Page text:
It is important to remember that the image preview generation is inseparable from Studio Server.
The following figure gives an overview of how preview generation works.
Figure: The process of generating an image preview
A. A user uploads an image.
B. The image is temporarily stored in the File Transfer Folder.
C. The workflow dialog is filled in and the properties are sent to Studio Server.
D. Even before the properties are stored in the database, the uploaded native image file is passed into any of the preview generators, either PHP, ImageMagic (IM) or Sips.
E. A preview file is generated.
F. The preview file travels along with the native file to the FileStore to become part of the image creation.
When many images are uploaded and handled by one physical box, it can easily run out of resources leading to unpredictable performance for other users served by the same box. Because it is not possible to offload the preview generation from Studio Server, the capacity can be scaled up by the use of a Web server dispatcher whereby Studio Server and the preview generator go hand in hand (see Deployment Basics above).
There can be several good reasons for giving InDesign Server its own physical box:
- Studio Server runs on Linux, while InDesign Server supports Windows and MacOS only.
- The write-to-fit and preview features are frequently used by the Print eitor of Studio and performance of this editor can therefore become slow.
- The application server becomes too slow for user A while InDesign Server is generating previews for user B.
- Previews are too often not shown because no InDesign Server is available to generate one.
- Studio Server itself already runs on multiple physical boxes.
- InDesign Server jobs are flooding the queue.
Studio Server is highly scalable and makes it easy to expand, for instance when a large group of users using the write-to-fit and preview features are expected in the near future.
Doing so, Adobe suggests to install one more InDesign Server instance than the number of processors available.
Example: When the server machine has a quad core processor, install 5 InDesign Server instances to get the most optimum performance.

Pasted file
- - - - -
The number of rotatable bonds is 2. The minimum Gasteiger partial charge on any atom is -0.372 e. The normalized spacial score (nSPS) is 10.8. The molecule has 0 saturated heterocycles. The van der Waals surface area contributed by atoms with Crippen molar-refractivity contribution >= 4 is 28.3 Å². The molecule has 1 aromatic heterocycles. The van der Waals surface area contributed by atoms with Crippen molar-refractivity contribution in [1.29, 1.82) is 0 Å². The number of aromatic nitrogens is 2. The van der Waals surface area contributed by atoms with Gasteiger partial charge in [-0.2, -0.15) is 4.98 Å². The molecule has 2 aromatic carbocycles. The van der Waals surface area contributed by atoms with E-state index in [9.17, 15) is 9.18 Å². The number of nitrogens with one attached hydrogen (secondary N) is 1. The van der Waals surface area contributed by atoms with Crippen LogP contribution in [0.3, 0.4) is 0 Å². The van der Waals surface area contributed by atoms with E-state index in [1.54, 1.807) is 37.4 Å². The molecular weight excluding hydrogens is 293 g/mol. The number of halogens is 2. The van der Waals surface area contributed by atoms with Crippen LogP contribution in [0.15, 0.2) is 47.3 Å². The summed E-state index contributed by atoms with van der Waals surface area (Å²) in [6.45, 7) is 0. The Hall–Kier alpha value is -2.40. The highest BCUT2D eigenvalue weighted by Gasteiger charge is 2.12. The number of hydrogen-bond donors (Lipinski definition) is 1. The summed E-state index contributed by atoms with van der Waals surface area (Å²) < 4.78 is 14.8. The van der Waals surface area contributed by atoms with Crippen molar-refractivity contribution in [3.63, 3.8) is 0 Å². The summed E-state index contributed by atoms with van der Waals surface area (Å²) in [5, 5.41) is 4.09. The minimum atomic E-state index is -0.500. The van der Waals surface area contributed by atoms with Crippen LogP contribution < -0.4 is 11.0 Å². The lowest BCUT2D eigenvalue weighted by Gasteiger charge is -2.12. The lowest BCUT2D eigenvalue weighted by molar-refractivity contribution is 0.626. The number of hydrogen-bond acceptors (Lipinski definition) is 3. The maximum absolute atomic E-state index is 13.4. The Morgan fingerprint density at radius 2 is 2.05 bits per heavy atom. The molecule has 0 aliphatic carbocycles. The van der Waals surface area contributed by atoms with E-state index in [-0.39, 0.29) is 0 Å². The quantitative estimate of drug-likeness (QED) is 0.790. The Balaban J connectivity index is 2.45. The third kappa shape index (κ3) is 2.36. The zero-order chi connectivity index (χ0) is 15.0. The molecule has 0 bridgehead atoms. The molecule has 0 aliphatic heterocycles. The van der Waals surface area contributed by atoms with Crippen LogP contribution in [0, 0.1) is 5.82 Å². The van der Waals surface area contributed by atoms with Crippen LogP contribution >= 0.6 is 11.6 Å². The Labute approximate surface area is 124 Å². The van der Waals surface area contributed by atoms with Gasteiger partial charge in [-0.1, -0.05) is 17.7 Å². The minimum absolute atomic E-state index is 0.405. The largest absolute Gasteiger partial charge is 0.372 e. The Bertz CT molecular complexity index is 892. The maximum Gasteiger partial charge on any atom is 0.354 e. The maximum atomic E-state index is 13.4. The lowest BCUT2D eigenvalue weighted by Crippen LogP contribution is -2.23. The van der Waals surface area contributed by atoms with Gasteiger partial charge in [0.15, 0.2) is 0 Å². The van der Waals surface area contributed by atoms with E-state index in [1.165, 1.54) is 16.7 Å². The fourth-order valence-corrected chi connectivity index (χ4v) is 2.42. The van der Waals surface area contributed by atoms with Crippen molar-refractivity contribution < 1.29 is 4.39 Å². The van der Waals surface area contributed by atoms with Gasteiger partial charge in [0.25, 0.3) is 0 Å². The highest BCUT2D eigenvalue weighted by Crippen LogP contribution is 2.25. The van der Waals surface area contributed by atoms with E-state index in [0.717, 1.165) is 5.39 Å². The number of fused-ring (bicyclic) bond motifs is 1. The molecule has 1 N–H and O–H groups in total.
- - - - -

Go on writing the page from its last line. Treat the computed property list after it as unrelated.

In the figure below, InDesign Server instances are installed on two physical boxes, each with a quad core processor. To address all, start them all with a unique port number and register all these InDesign Servers on the InDesign Servers Maintenance pages in Studio Server.
Figure: An installation of multiple instances of InDesign Server spread over two machines
A. The Print editor in Studio requests a preview.
D. The layout is retrieved from the FileStore.
E. The retrieved layout is transferred back to the waiting InDesign Server.
F. From the layout, InDesign Server generates a temporary preview file which is written to the Web edit directory.
G. Upon request of Studio the server reads the preview.
H. The preview is returned to Studio.
By default, the Web edit directory is relative to the File Store, but if the File Store is too busy, moving the Web edit directory to another physical location avoids InDesign Server interfering with other workflow processes that are downloading (or uploading) files from Studio Server.
Note: Studio Server does not support the “Load Balancing and Queueing” (LBQ) add-on component for Adobe InDesign Server. Instead, Studio Server takes care of selecting an available InDesign Server instance and assigns a job, such as write-to-fit or preview. In the figure above, InDesign Server #5 has been selected, as indicated with arrow B.